Attack Performance/Herrin Compound Yamaha’s Josh Herrin showed once again that if the conditions are iffy, he’s a difficult man to beat.
Herrin mastered the conditions today in a very wet Championship of New Jersey at New Jersey Motorsports Park, the Georgian backing up his victory from a few weeks ago in Pittsburgh with a textbook display of wet-weather riding that earned him a second Motul Superbike victory on the season. The win was the sixth of his AMA Superbike career and his first in the rain.
In typical Herrin fashion, he started quickly but was surprised after the first lap to have the lead that he did.
“I was scared,” Herrin said. “Warm-up lap, I was scared. Start of the race, I was scared. We got a really good start and I came across the start/finish line thinking I was about to get blasted by everybody. I looked back, which I never do, and saw a big lead. I was thinking, ‘well, maybe somebody is passing me on the right.’ I looked, no one was there. So it was weird.
“Both Pittsburgh and here were two races where at the start of the race I was sitting on the grid like a little baby complaining about having to race in the conditions that we’re racing in, and somehow I just pulled something out of my ass and go. I don’t know where it came from, but it was there and I’m not going to complain about it. I had a lot of fun. I hope it’s dry tomorrow because we had good pace on Friday.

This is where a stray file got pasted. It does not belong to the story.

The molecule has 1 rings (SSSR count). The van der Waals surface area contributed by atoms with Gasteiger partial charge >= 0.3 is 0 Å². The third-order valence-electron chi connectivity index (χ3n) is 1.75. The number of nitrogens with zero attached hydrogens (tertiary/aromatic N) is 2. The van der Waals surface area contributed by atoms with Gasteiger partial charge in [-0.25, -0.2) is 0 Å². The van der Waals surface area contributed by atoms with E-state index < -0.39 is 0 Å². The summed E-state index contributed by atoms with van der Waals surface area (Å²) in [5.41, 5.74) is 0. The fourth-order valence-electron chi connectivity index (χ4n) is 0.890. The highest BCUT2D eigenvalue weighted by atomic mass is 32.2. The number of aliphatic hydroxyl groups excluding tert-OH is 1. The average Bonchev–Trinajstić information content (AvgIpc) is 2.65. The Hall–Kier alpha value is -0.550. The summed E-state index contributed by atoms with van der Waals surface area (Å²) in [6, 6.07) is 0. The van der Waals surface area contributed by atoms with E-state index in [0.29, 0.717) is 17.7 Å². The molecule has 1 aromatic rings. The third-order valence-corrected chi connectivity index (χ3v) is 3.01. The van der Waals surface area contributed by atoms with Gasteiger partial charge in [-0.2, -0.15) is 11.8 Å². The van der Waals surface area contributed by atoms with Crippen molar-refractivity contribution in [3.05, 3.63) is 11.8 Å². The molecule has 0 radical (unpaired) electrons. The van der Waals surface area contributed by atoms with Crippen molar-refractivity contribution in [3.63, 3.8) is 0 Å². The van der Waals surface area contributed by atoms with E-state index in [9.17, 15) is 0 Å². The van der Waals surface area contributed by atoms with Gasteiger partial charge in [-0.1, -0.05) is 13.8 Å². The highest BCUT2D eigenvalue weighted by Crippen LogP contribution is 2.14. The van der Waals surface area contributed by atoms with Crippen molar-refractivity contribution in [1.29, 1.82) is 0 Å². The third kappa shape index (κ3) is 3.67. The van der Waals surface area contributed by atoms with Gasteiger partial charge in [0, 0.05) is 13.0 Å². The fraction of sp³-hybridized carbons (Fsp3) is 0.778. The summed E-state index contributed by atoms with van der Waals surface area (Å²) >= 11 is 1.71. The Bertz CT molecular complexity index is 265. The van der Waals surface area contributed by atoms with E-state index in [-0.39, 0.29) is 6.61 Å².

Herrin beat Yamalube/Westby Racing’s Mathew Scholtz by 37.1 seconds with the South African backing off the pace at the end of the race when he saw the gap he had on Monster Energy/Yamalube/Yamaha Factory Racing’s Cameron Beaubier.
“I didn’t have the (tire) warmers on so I kind of knew the first three or four laps would be sketchy, but then I got past Cam (Beaubier) and Toni (Elias),” said Scholtz, who earned his second pole position of the season in the morning in Superpole session. “Josh (Herrin) was pretty far up. He pulled his usual trick of going out flying and he has a fire lit under his arse. So I tried to catch him. I had a few huge, huge moments. The bike just didn’t feel the same as the one in practice and in Superpole, so maybe we have to go back and look at what we did. But I’m just very happy to be back up on the podium.”
Beaubier was some 18 seconds adrift of Scholtz and in championship-winning mode, which meant he wasn’t taking any chances. Especially after having a big highside crash in the wet Superpole session. With Yoshimura Suzuki’s Toni Elias crashing out of third place, Beaubier has his hands on the title with a 72-point lead and only 75 points left on the table. He will likely earn his third MotoAmerica Superbike Championship in tomorrow’s second Motul Superbike race at NJMP.
“I don’t know if I’ve ever been this nervous going into a race,” Beaubier said. “The conditions are bad. I had crashed earlier and the last time I was out there I was laying on the ground in Superpole. So I just didn’t know what was going to happen in the race. My crash wasn’t a crazy crash. It wasn’t very big or nothing, but we ended up having to change the motor because the throttle got stuck wide open, just to be safe. So hats off to my guys for busting their butts and getting that changed in-between Superpole and the race, because there’s not a ton of time.”